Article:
It will require a major shift in professional and corporate cultures, but he is optimistic it can happen. For instance, five years ago, BIT was the first organization to run a blind-person only Salesforce Administration Certification. Six of the seven people involved in that initial cohort found employment.

Salesforce has since created the Office of Accessibility, a workforce initiative for people with disabilities that aligns closely with BIT’s vision for overcoming the unemployment gap. In fact, BIT has become Salesforce’s primary trainer for people with disabilities globally through the BIT Academy.

Expanding the World of IT With Computers for the Blind

This partnership has led to collaboration with other organizations within or adjacent to the blind and visually impaired community.

Made possible by a $100,000 grant from Salesforce, BIT has contracted with Computers for the Blind (CFTB), a nonprofit committed to expanding the world of information technology to those who are blind or visually impaired through training, software, and computer equipment.

Together, they’re building out and administering CFTB’s first Salesforce instance—Sales and Service Cloud, NPSP, custom objects—developing a volunteer portal, and conducting Salesforce user training, including the use of screen readers with Salesforce.

Although CFTB has already built their own customer relationship management system (CRM), it’s expensive when you home grow your own tools, which become costly to maintain and update once tech talent leaves an organization.

“They do not have a commercial, off-the-shelf SaaS solution that is well known and well documented,” Hess points out. “So we’re helping them completely integrate and implement the nonprofit solution pack. And then we're going to help them migrate all the data that they've been storing in their homemade CRM. We've been helping out many nonprofits and businesses across the country, but we're really excited about this one.”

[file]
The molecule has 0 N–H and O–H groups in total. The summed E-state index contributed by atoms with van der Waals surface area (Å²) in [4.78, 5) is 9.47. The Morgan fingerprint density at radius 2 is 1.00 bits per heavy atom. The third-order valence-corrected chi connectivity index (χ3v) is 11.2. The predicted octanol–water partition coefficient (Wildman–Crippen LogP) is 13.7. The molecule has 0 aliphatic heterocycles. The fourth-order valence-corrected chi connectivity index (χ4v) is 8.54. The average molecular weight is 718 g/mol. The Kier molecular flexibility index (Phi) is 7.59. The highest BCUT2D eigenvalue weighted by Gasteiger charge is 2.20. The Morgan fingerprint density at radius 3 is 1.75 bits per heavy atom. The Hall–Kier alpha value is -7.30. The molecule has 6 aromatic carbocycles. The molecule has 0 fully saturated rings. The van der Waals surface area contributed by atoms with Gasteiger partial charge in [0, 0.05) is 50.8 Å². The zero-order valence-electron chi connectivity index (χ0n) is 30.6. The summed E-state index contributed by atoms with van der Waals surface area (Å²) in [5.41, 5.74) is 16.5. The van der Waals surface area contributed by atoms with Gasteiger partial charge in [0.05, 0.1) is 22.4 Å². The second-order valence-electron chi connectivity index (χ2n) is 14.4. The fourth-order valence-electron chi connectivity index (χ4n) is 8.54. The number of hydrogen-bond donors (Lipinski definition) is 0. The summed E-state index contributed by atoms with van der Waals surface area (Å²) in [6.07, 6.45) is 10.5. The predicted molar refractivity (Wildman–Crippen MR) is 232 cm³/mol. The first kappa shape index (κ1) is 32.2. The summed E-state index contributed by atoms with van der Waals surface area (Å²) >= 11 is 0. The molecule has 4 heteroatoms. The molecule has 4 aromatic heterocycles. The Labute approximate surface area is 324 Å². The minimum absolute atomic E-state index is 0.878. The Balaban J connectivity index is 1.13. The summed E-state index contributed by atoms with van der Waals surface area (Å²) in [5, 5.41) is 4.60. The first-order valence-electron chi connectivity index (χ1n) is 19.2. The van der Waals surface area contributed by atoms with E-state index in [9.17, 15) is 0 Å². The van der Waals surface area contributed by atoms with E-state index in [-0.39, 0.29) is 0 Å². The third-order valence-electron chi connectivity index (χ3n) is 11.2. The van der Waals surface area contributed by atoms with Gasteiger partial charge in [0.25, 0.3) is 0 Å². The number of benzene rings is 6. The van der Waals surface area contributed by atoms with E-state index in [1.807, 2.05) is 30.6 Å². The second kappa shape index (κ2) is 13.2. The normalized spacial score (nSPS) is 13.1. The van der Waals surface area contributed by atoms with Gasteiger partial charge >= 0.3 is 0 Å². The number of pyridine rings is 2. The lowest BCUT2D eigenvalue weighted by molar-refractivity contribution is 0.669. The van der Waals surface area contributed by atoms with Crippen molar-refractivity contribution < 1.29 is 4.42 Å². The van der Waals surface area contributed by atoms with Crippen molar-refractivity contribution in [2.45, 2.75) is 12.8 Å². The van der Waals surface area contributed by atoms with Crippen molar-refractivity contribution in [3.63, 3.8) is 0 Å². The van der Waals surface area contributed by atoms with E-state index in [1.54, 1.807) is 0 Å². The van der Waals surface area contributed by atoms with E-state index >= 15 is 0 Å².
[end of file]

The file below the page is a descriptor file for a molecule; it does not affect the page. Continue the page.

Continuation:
While the added layer of decision makers endemic to working with nonprofits can create some unexpected challenges, Hess is enthusiastic about what they’re accomplishing.

“We love being part of an amazing mission to get affordable tech devices to the blind community,” he shares. “The digital divide is dramatic, and that's what Computers for the Blind is helping address.”

Every Story Matters

There is certainly a great deal of work that needs to be done to increase accessibility for the blind and visually impaired community, as well as making the professional world more inclusive, but ever the optimist, Hess has many reasons to look forward with hope.

“We’re [BIT] working toward a goal of getting 10,000 professionals with disabilities gainfully employed. In fact, Salesforce itself is a game changer because everything needed Salesforce can be accomplished with a blind or visually impaired professional," says Hess. 

"Now we just need to encourage companies to give us a chance," he continues. "We're chipping away at this and the more great stories and collaborations we have with InclusionHub, Salesforce, and Fortune 500 companies, the closer we’ll get. Every story matters.”

“This is absolutely a marathon,” he says. “Hopefully, we set the example for other organizations to get over their uncomfortableness around this topic, and they realize that this really is strategically advantageous for them.”

Salesforce is a founding partner of InclusionHub, a resource for digital accessibility, committed to helping businesses prioritize digital inclusion. Visit their a11y website or Blind Institute of Technology to learn more.